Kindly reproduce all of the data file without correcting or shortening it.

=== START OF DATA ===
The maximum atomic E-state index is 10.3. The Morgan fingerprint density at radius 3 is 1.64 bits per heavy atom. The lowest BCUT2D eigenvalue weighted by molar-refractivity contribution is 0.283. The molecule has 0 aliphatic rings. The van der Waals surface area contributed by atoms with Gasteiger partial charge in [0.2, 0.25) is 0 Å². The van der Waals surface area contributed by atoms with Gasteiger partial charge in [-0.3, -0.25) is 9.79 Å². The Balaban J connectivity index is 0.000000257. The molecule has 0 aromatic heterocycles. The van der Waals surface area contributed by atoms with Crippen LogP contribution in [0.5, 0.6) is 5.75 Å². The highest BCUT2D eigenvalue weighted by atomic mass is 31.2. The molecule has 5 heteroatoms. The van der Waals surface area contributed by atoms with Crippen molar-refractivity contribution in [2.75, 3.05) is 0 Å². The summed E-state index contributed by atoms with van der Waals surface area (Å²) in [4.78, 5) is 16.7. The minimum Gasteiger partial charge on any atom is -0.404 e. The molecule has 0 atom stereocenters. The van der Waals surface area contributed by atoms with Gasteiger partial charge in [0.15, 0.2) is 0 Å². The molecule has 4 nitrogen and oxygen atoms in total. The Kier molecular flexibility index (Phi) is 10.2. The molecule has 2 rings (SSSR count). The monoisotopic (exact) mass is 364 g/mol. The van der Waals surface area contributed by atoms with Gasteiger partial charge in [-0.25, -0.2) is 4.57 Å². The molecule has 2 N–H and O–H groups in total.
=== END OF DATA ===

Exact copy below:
The maximum atomic E-state index is 10.3. The Morgan fingerprint density at radius 3 is 1.64 bits per heavy atom. The lowest BCUT2D eigenvalue weighted by molar-refractivity contribution is 0.283. The molecule has 0 aliphatic rings. The van der Waals surface area contributed by atoms with Gasteiger partial charge in [0.2, 0.25) is 0 Å². The van der Waals surface area contributed by atoms with Gasteiger partial charge in [-0.3, -0.25) is 9.79 Å². The Balaban J connectivity index is 0.000000257. The molecule has 0 aromatic heterocycles. The van der Waals surface area contributed by atoms with Crippen LogP contribution in [0.5, 0.6) is 5.75 Å². The highest BCUT2D eigenvalue weighted by atomic mass is 31.2. The molecule has 5 heteroatoms. The van der Waals surface area contributed by atoms with Crippen molar-refractivity contribution in [2.75, 3.05) is 0 Å². The summed E-state index contributed by atoms with van der Waals surface area (Å²) in [4.78, 5) is 16.7. The minimum Gasteiger partial charge on any atom is -0.404 e. The molecule has 0 atom stereocenters. The van der Waals surface area contributed by atoms with Gasteiger partial charge in [0.15, 0.2) is 0 Å². The molecule has 4 nitrogen and oxygen atoms in total. The Kier molecular flexibility index (Phi) is 10.2. The molecule has 2 rings (SSSR count). The monoisotopic (exact) mass is 364 g/mol. The van der Waals surface area contributed by atoms with Gasteiger partial charge in [-0.25, -0.2) is 4.57 Å². The molecule has 2 N–H and O–H groups in total.